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In the '50s my father traded cars every year. And "trade" was an accurate description then. With a clean trade-in and around $800, he could drive off in a new Oldsmobile every fall.

The dealer would call when he got the car he knew met my father's criteria: a Dynamic 88 (not the more deluxe Super) with four doors, automatic transmission, power steering, blackwalls and a radio (options were truly optional then). In fact, he usually had another customer already lined up to buy my father's trade-in, since he knew it had received meticulous care and almost daily washings.

After a bit of requisite face-to-face haggling, the deal would be done. My father bought at least ten cars from this dealer, including a bubble-gum pink '57.

I suppose this was my earliest exposure to relationship marketing. It's ironic that the new hot trend in marketing is based on traditional business tactics: Know what your customers want, when they want it and the price they are willing to pay. Contact them when you have relevant information. Say hello once in a while but don't be a pest.

It's also ironic that a sophisticated communications tool like the Internet lends itself so well to the low-tech idea of personal contact. On the Internet you have the potential to reach anyone on the planet and build a one-to-one relationship as if you were in the corner store.

But potential is one thing, reality another. To establish a relationship with a customer, you need information about them. And before you can gather information, you need to build trust. Customers want to know that their transactions are secure and that the information they are providing won't be shared unless they give permission.

Most of all, they want something of value in exchange for their information. Make their ordering easier. Make routine tasks automatic. Provide an unexpected freebie once in a while.

I read in a New York Times article recently that Jeff Bezos, the chairman of, occasionally peruses his company's orders, picks a random shopper and gives them one item free. You've got to like a billionaire who hasn't lost that personal touch. Think like a customer, not a marketer. ("I won't spring for air conditioning, whitewalls and that 'electronic eye' gismo, but I might take that pink one off your hands if the price is right.")

We know it's more economical to keep an existing customer than to recruit a new one. But that doesn't mean all customers need equal amounts of attention. Treat your best customers best. Don't make them reintroduce themselves every time they visit. And don't pounce on them with questions the minute they step through the door.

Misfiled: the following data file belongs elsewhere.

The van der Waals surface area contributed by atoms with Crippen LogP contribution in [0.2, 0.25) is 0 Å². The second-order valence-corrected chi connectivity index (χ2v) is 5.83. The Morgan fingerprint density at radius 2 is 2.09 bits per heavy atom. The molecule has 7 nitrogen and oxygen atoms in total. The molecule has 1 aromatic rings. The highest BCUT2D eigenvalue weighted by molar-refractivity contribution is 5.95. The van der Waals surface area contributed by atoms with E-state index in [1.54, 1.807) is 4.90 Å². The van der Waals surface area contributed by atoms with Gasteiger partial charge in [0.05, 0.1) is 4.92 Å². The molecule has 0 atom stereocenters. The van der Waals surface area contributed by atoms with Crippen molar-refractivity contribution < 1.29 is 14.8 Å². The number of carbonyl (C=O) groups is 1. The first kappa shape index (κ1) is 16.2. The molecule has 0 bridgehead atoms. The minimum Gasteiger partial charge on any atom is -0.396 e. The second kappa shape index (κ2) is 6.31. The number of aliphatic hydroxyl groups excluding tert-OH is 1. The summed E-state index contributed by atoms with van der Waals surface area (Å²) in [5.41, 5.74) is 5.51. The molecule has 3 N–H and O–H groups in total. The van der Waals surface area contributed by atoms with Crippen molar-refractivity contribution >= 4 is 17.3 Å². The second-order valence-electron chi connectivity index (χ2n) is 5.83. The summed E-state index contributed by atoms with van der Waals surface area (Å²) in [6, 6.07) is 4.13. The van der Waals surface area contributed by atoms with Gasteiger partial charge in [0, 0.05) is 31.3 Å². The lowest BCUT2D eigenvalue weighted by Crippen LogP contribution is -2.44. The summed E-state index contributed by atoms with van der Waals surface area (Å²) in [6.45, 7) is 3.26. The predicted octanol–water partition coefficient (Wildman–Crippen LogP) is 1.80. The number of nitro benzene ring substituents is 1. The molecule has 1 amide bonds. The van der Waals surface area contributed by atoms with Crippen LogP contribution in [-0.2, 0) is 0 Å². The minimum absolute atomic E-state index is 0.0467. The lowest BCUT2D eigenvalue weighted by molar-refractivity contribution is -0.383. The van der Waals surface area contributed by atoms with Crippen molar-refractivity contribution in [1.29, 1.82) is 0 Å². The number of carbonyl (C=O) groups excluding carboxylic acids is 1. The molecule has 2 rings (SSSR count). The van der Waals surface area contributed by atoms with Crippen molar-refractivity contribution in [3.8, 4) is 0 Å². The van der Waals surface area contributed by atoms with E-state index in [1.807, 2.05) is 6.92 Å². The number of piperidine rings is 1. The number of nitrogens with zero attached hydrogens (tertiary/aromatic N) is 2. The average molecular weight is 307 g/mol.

In her book, Patricia Seybold advises "The appropriate time to ask a customer to fill in or update his profile is after you've built a trusted relationship with him, not before."

Once you've established a relationship, don't take your customers for granted. Give them the opportunity to change their minds (and their profiles) at any time. Let existing customers have first crack at a new service or beta version of a new feature, and they'll feel like part of the company.

And always provide a way to end the relationship. Leaving the door open a crack keeps the customer from feeling claustrophobic. I like it when an email newsletter I subscribe to always includes a way to unsubscribe. I don't feel trapped - I'm in this relationship because I want to be.

Finally, Seybold reminds us that although it's easy to automate many of the features that make a Web site "personal," real live people should be available to answer phone calls and e-mail. A perfect example happened while I was doing research for this article. I logged on to our company account with Forrester Research, and the next day the account manager called to introduce himself and let me know how to contact him if I needed to. Now there is a face, or at least a voice, on both sides of the relationship.

The Internet gives us opportunities to use technology to enhance human contact rather than replace it. Use relationship marketing to treat your Web customers like the unique individuals they are and, who knows, you might even sell a pink Oldsmobile or two. AM


Nancy Felice is a senior interactive copywriter with Colle & McVoy Interactive, Minneapolis.


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